I have a 4th grader who is learning a math so foreign to her that her head spins and a 2nd grader whose vocabulary words are "exasperated" "affinity".. give me a break! Their brains are not equipped to retain such things and use them in their vocabulary! They are trying to turn little kids into adults which will in turn, cause stress and in turn drugs for ADD or behavioral issues!
special ed teacher
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October 07, 2013
I teach students who are at least two years behind due to learning disabilities/processing disorders. The methods of Common Core have increased their ability to understand and retain information. The parents don't understand the multiple methods used but could educate themselves if they chose. The old algorithym is the only way is long gone.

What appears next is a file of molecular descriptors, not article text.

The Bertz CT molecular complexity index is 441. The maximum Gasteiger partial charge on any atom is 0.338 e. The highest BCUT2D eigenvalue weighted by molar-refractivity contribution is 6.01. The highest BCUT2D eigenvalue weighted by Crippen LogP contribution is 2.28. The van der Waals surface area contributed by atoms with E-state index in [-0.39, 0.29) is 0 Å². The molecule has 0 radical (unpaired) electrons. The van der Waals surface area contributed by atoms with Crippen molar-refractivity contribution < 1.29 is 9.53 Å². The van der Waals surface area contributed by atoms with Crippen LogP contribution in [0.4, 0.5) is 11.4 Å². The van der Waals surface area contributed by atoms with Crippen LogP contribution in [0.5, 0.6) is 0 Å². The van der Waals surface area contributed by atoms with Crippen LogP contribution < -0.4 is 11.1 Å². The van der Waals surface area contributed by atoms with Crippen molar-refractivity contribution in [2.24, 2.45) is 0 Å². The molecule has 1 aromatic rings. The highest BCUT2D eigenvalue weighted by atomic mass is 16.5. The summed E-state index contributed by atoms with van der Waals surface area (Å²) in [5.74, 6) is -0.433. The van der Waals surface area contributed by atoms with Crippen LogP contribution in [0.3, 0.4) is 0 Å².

momoffivefedup
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October 07, 2013
No way! I had no idea about CCSS until I began noticing how easy, and dumb-downed my 7th grader's math homework/classwork had become. Students are still on multiplying fractions after almost 8 weeks of school. Students spend most time in group discussions drawing and explaining their reasoning process, instead of actually doing math. Prof. James Milgram, on CCSS validation committee, refused to sign off on the standards saying they put kids 2 years behind other countries! Jason Zimba, main writer of CC math, said in 2010 that these standards will best prepare kids for non-specific schools (community colleges). CCSS must go!!